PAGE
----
Featuring the moment we’ve all been waiting for: Bran’s back at Winterfell! Wait, that’s not it.
People thought dragons were gone forever, but here they are. Perhaps we should all examine what we think we know.
After 62 episodes of television and over two decades of George R. R. Martin’s writings, “The Queen’s Justice” finally puts Ice and Fire together. Daenerys Targaryen, Mother of Dragons, Breaker of Chains, Thrower of Shade…and the Bastard of Winterfell, the King in the North, the Undead, Jon Snow. Fans have been drooling for this summit since the beginning of the series — what would happen? Would Jon win her over to his cause? Would he betray his people and bend the knee? Would they fall instantly, hopelessly in love? Or would she take him prisoner, the latest ill to befall a Stark who went south at the request of a Southron ruler?
No, of course not. At least, as Dany says, “not yet.” These are strong-willed people, and though the Queen didn’t need anything from Jon except fealty when he arrived, now he might be her only viable military ally. Her conquest isn’t going that well. Of the three great houses pledged to her, two have already been wiped off the board — Dorne, with Ellaria Sand currently doomed to watch her daughter Tyene waste away before her eyes in Cersei’s dungeon, and the Tyrells of Highgarden, which rolls over for Jamie the moment he appears outside the gates. The third, the Greyjoys, simply changed sides, with Yara’s fate yet to be determined and her preening uncle Euron, the only character on Thrones still having any fun, earning a thin promise from Cersei that he’ll get his reward — her hand — “when the war is won.” Sure, and I’ve got a wheelbarrow of dragonglass to sell you. (As for Theon, he gets fished out of the sea to a new world of derision and shame. Rock, meet bottom.)
The point is, Jon and Dany are certain to be allies; it’s only a matter of when, and of what she’s willing to give up. “The Queen’s Justice,” written by Benioff and Weiss with their feet firmly planted on the gas, launched us another ten steps forward into the series’s endgame: Jon at Dragonstone, the Unsullied to Casterly Rock, Euron back to King’s Landing then also to Casterly Rock, Jamie in King’s Landing for three-quarters of the hour then riding to Highgarden and taking it. We even got another Stark reunion with Bran making it back to Winterfell, though I doubt that was the one you wanted, either (Arya, evidently, had the week off). Yes, the show is moving fast. Sometimes absurdly so. But there’s nothing convenient about it — Sam, for example, could have spent weeks reading books out of the Restricted Section, we simply don’t know. But if you’re annoyed by the plot acceleration and negligence of the geographical distances established by the show’s first six seasons, I just have one question: What would you rather fill the time with? More poop montages? More of the Sand Snakes? More of people walking and sailing and staring off parapets? I’ll pass, myself.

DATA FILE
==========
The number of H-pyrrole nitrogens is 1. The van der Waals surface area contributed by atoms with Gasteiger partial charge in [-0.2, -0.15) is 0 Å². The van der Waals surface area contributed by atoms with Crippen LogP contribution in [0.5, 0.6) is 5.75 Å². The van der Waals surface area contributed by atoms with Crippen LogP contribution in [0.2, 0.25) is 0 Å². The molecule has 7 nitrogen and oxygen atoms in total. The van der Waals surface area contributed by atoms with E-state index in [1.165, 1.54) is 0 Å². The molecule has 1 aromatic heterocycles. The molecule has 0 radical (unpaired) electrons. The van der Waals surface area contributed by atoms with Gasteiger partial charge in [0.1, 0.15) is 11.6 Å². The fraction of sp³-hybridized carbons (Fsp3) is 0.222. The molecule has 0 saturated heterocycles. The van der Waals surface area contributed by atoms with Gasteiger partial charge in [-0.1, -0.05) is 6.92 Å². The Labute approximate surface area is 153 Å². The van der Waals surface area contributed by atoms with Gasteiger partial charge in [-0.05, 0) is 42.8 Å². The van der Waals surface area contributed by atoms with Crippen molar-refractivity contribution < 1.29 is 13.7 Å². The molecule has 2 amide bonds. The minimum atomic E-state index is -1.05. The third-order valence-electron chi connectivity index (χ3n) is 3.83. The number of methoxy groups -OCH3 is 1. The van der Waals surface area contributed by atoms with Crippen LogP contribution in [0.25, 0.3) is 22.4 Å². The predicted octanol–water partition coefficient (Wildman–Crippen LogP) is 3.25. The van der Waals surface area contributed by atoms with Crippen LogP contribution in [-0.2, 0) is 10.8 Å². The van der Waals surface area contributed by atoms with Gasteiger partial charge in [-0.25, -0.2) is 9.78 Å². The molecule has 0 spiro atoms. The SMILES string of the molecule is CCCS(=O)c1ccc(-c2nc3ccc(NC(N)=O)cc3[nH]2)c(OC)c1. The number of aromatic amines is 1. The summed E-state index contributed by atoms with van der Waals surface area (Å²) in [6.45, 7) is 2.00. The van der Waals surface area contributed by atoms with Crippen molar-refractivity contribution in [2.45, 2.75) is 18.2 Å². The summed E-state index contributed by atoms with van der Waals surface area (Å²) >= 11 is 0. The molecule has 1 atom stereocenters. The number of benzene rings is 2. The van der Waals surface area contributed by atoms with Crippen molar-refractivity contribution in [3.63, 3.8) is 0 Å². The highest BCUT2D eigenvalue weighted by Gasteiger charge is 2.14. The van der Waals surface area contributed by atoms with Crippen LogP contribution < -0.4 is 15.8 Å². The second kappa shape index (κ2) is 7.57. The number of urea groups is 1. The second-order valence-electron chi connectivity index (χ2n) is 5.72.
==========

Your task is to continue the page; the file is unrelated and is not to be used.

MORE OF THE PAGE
One thing I’ll concede, however, is that the show has all but stopped developing its characters. Everyone is in the service of the great Plot Engine, with precious little room left for growth beyond their already-determined purposes. Jon’s still sad, Dany’s still imperious, Tyrion’s still too clever by half, Cersei’s still a monster, Jamie swings back and forth on the pendulum of “rascal” and “complicit in legit evil;” I could go on. This isn’t bad writing, just functional and plot-driven, drawing from the reservoir of goodwill built over the long haul to maneuver all the pieces toward a climax we’ve already seen coming for years. And yet, I still come away satisfied — why? Because I’m invested in the idea of what becomes of this world once the smoke settles, and every scene puts us closer to finding that out.
There are a few exceptions, though. It’s rewarding to see the Hound (like Arya, off this week) discover his humanity. It’s also fun to watch Sansa develop as a leader. Winterfell is bracing for a food shortage, and will soon be collecting grain from the surrounding keeps. “Command suits you,” Littlefinger remarks. But more than her strength, he admires her cunning, which he believes he can develop into a mind as sharp as his own — even Tyrion and Jon see her potential. More importantly, it’s the kind of flattery Sansa, who’s been thought of as naive and dull all her life, will genuinely respond to. He’s beginning to infect her. “Fight every battle, everywhere, in your mind,” he Miyagis. “Everyone is your enemy, and everyone is your friend…live that way and nothing will surprise you.” Even Littlefinger’s obvious ulterior motive, we should assume; every cutting quip Sansa directs his way makes him all the more fanatically obsessed. You can imagine Baelish’s fantasies include Sansa in a dominatrix outfit calling him names, as he replies only in metaphors.
Anyway, let’s talk Dragonstone. As excited as I was for Jon to meet his aunt, I was just as much looking forward to his reunion with Tyrion — the last they saw each other, the Lannister was pissing off the Wall and mocking the superstitions of what lay beyond it, and Jon was a green Black Brother who had yet to make any friends. Now, Jon has already been Lord Commander on his way to becoming King of the North, and Tyrion has been Hand of the King, killed his father, escaped to the East, and swapped his King for a Queen. “It’s been a long road,” Tyrion says, “but we’re both still here.” As they catch up, cagily, they get buzzed by one of the dragons. But as Jon has seen some stuff, he seems less agog at the fact that the dragons are real than at the sheer size of them. All the old legends are coming back, more than he or Dany or even Melisandre know.
Jon knew he might be walking into a trap, and flaunts danger by refusing to bend the knee anyway. His initial meeting with Dany is fraught — she patronizes him, he disrespects her. It’s how all the classic romances begin. “I am not your enemy,” he tells her. “If the dead get past the Wall and we’re squabbling amongst ourselves, we’re finished.” Yawn, yawn. Jon, never a source of charisma, would make a terrible party guest, always yammering on about the Night King when you’re just trying to make small talk. Dany, despite having brought three dragons into the world and been the subject of her share of prophecies, claims to not put much stock in myths or legends, only herself: “I was born to rule the Seven Kingdoms, and I will.” If Jon won’t pledge to her, even if she names him Warden of the North, he’s not much use to her at all. But Davos steps up, arguing that Jon’s been through some stuff: “He took a knife in the heart for his people, he gave his–” and there, Jon cuts him off with a look.